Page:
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The Royal Navy is going through difficult times

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HMS RIchmond visits Norfolk

At the end of the first year of the Peloponnesian War between Athens and Sparta, Pericles, a preeminent Athenian politician and general, delivered his immortal funeral oration to honor those who had perished.

Among the praise for the dead and admiration, Pericles highlighted the importance of sea power. Sea power would play a key role in the years-long conflict, and whoever harnessed it would have an advantage over his adversary.

Almost 2,500 years later, the rule of the sea remains a great matter.

Today, the U.S. Navy numbers approximately 233 active combat warships. There are also 60 non-commissioned support ships, 50 warships in reserve, and 36 on order. Although a long way from President Roland Reagan’s dream of a 600-ship naval force, the U.S. Navy is still looking to grow. The goal, according to a recent report to Congress, is a 500-ship naval force that combines manned and unmanned vessels.

To be sure, numbers aren’t everything. Despite the Chinese military’s ability to field over 700 warships and support vessels in the event of a conflict today, the U.S. Navy maintains a qualitative superiority in technology, manpower, and experience. American warships and weapon systems are better than those of near-peer adversaries. The gap might be narrowing, but America still maintains a superiority in that regard.

But in the event of a conflict, the Navy, and indeed the entire U.S. military, would lean into its alliances for help. Traditional allies like the United Kingdom and France would play a key role in the fighting, either directly participating or covering areas of operations so the U.S. Navy can move its warships into combat.

Indeed, it is this network of global partnerships that truly differentiates the United States from its near-peer adversaries. China and Russia might possess varying degrees of individual power, but they lack honest friendships that could be useful in the event of a conflict. However, the navy of America’s biggest ally isn’t in a good state.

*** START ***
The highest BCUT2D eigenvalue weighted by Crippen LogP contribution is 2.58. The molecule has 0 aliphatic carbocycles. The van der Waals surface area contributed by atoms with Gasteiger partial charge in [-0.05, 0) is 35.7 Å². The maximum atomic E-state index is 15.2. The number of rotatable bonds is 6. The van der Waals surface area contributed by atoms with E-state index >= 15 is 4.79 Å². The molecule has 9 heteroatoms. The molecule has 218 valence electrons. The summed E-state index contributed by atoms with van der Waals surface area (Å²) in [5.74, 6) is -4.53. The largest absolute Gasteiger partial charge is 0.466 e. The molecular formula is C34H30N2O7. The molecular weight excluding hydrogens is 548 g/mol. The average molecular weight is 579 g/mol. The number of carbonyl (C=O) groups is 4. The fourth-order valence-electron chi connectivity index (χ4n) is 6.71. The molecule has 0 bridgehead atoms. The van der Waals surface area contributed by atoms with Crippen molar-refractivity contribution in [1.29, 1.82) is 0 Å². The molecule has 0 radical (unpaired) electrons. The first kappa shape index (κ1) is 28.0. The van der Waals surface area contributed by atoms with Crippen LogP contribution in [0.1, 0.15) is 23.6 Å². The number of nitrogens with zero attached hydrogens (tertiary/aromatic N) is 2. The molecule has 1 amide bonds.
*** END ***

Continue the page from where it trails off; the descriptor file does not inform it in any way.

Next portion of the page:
Related: The “shadow scheme” Britain used to disperse WWII production

The Royal Navy in trouble

British and US warships sail together
The Nimitz-class aircraft carrier USS George Washington (CVN 73), Ticonderoga-class guided-missile cruiser USS Leyte Gulf (CG 55), the Queen Elizabeth-class aircraft carrier HMS Prince of Wales (R 09), and logistics supply ship BRF Jacques Chevallier (A 725) sail in formation during interoperability training in the Atlantic Ocean demonstrating partnership and commitment in the maritime domain, Nov. 3, 2023. George Washington is underway in support of carrier qualifications. (U.S. Navy by Petty Officer 2nd Class Nicholas Russell)

European navies today aren’t in a good shape and their fleets have taken a major hit. A combination of factors, including the end of the Cold War, the counterterrorism and counterinsurgency campaigns of the Global War on Terror, and the financial crisis have all contributed to the decay of European naval power.

For example, between 1999 and 2018, NATO’s European countries reduced their destroyer and frigate fleets by 32 percent and their submarine fleets by 28 percent.

The Royal Navy might have once ruled the waves but that time has long passed. Today, the British military can field just 40 surface combatants and submarines. In comparison, the U.S. Navy has about 55 vessels underway as of the first week of April. On a regular day at work, the U.S. military has more ships sailing than the entire fleet of the Royal Navy.

Specifically, the Royal Navy has 12 Type 23 frigates, eight River-class offshore patrol vessels, six Type 45 destroyers, six Astute-class attack submarines, four Vanguard-class nuclear-armed submarines, two aircraft carriers, the HMS Queen Elizabeth and HMS Prince of Wales, and two amphibious assault ships, which could double as light aircraft carriers in an emergency.

In 1991, the Royal Navy had almost twice the number of warships: In the waning days of the Cold War, the Royal Navy fielded 33 frigates, 30 nuclear attack and ballistic submarines, 13 destroyers, and three aircraft carriers for a total of 79 major surface combatants and submarines.

The British fleet isn’t just smaller, it is also more problematic. In February, for instance, the HMS Prince of Wales, the Royal Navy’s latest warship, failed to depart for a NATO exercise due to mechanical problems. To make matters worse for the Royal Navy, the HMS Prince of Wales was supposed to relieve its sister aircraft carrier and flagship, the HMS Queen Elizabeth, after it too had suffered a mechanical problem.

In the event of a near-peer conflict, the U.S. would rely on its alliances and partnerships to fight a war and maintain global order. The state of the Royal Navy, the closest ally of the U.S. Navy, should concern officials in London and Washington alike.

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Stavros Atlamazoglou

Greek Army veteran (National service with 575th Marines Battalion and Army HQ). Johns Hopkins University. You will usually find him on the top of a mountain admiring the view and wondering how he got there.